A friend of mine and I had a discussion about the gold standard
and the use of currency
during a car trip. It came about from us discussing Alan Greenspan
, interest rate
s and how our government manages to keep the dollar
at a reasonably constant value over time.
My question to him was, why did people start using gold for trading all these years ago? He immediately said that it was to supplant the barter system (as seeya discusses above) and to make the transfer of goods and services more efficient.
But why gold, I asked him. Does gold, in itself, have some intrinsic quality that makes it valuable to people? The only reasons we can come up with, at least in a pre-industrial age context, is that gold really has no useful qualities besides that it's shiny, pretty, and neat to look at. There is no other reason for people to have wanted to hoard any amounts of gold besides being able to say "I have the biggest pile of pretty, shiny stuff in the village."
But why select gold as the tool to use in barter, I asked? Why did the ancients not select another metal, such as the far more common copper, or silver, or perhaps even the more rare platinum? My friend suggested that perhaps it was because it *is* shiny to look at, and is universally accepted as something exotic and hard to come by. I think there are more simple reasons for this: gold, having its natural rarity, makes it impossible for counterfeiters to come up with a store of faked gold to use as currency (Perhaps this is one reason there were so many alchemists in the ancient world). This prevents the problem of "printing lots of bills" so to speak, and resulting in rampant inflation.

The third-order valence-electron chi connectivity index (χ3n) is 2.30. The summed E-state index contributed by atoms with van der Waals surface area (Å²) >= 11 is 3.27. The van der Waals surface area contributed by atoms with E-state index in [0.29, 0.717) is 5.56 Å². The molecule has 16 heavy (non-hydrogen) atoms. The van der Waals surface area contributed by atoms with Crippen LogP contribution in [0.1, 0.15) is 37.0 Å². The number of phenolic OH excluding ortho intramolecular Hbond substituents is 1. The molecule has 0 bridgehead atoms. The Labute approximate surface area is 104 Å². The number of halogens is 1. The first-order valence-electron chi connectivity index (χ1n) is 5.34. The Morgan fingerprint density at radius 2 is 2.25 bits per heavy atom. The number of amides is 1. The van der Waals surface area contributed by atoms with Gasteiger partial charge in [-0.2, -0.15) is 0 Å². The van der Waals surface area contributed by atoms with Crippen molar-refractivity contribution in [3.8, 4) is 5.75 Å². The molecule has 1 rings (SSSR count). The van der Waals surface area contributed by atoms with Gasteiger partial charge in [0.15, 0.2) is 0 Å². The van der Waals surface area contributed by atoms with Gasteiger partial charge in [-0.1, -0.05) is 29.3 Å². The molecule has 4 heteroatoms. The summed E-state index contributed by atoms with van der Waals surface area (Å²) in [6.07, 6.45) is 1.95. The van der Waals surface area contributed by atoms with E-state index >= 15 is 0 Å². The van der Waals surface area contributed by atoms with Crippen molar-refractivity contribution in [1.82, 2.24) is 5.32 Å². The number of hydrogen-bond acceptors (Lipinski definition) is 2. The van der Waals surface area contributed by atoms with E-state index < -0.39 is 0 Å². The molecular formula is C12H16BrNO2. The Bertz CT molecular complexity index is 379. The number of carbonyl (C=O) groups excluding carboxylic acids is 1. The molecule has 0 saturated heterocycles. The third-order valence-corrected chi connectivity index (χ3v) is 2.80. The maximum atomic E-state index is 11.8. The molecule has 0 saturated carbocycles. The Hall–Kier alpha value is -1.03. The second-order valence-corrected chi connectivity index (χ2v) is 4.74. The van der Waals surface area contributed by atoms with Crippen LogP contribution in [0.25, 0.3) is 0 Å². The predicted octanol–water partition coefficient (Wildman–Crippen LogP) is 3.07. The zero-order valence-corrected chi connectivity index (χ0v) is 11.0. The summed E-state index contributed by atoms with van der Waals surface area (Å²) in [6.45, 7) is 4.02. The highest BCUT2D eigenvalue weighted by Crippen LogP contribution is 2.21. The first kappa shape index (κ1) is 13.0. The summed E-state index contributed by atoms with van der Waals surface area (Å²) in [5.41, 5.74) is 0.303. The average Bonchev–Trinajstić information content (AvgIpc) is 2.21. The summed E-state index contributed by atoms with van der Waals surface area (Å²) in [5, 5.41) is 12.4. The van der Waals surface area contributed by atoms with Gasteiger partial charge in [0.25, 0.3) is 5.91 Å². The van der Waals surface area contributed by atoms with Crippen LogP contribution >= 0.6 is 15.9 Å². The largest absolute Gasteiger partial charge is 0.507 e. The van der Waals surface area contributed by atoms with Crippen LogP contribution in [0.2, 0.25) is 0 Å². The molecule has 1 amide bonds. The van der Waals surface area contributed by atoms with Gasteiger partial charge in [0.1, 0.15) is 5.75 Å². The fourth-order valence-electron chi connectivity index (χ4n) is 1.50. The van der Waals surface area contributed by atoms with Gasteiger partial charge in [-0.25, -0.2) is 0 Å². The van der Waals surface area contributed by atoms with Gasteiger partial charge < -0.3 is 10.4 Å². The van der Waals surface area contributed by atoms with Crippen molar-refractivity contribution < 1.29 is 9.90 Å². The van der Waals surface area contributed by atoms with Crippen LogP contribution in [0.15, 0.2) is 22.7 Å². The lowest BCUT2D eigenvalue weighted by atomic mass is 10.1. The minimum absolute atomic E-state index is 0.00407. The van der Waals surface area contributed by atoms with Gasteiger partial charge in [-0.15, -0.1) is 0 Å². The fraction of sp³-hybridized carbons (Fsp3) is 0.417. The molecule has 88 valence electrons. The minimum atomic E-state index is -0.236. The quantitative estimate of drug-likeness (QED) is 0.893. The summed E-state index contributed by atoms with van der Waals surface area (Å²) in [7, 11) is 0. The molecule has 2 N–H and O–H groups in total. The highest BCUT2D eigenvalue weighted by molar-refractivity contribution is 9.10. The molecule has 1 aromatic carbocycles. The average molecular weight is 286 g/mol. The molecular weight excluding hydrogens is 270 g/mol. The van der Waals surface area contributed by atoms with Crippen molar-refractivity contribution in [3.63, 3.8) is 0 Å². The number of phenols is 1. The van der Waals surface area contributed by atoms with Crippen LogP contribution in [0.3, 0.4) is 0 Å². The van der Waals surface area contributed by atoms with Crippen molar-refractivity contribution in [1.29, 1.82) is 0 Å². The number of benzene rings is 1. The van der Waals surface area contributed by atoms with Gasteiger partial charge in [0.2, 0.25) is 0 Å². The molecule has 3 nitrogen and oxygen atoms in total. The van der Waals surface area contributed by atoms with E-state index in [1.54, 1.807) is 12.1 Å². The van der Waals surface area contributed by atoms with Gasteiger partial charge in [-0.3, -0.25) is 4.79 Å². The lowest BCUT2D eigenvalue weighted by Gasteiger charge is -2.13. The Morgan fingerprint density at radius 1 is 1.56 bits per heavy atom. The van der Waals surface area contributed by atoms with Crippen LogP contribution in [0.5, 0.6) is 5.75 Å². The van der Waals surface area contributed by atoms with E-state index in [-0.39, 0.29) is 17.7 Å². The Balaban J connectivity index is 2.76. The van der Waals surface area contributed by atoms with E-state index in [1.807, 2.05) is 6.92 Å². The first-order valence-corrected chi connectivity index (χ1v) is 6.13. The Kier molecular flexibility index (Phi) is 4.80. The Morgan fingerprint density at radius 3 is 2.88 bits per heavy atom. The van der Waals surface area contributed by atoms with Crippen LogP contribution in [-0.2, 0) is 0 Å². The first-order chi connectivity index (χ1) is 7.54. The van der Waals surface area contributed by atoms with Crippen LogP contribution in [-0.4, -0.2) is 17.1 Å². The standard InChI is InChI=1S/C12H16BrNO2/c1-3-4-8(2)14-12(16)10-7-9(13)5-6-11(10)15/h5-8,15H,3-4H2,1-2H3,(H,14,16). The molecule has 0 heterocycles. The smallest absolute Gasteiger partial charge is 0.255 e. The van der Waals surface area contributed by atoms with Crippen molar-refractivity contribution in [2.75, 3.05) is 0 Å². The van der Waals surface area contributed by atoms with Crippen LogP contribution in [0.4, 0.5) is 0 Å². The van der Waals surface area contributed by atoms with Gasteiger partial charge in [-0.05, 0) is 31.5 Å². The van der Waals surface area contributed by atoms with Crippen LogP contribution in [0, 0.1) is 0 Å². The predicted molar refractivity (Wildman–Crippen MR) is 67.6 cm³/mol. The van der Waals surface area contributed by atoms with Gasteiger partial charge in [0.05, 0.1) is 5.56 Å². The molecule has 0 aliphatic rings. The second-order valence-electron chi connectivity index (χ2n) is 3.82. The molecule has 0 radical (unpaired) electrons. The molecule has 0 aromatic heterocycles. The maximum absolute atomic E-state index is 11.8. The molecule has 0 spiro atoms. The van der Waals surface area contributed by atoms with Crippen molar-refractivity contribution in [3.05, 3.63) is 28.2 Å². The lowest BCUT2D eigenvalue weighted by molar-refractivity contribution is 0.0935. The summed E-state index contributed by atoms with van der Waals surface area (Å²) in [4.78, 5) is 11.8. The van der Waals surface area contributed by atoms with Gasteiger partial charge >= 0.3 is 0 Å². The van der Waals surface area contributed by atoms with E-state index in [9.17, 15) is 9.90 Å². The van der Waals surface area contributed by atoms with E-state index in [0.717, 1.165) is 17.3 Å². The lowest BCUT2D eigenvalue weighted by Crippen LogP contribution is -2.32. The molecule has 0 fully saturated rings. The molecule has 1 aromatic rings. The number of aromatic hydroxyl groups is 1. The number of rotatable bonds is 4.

Obviously there are economic concepts in place today that results in us having stable currencies not backed by gold, but that's why there are people like Alan Greenspan at the helm.
adds that gold is also valuable because it doesn't tarnish or rust (read: corrode), and maintains its luster a long time.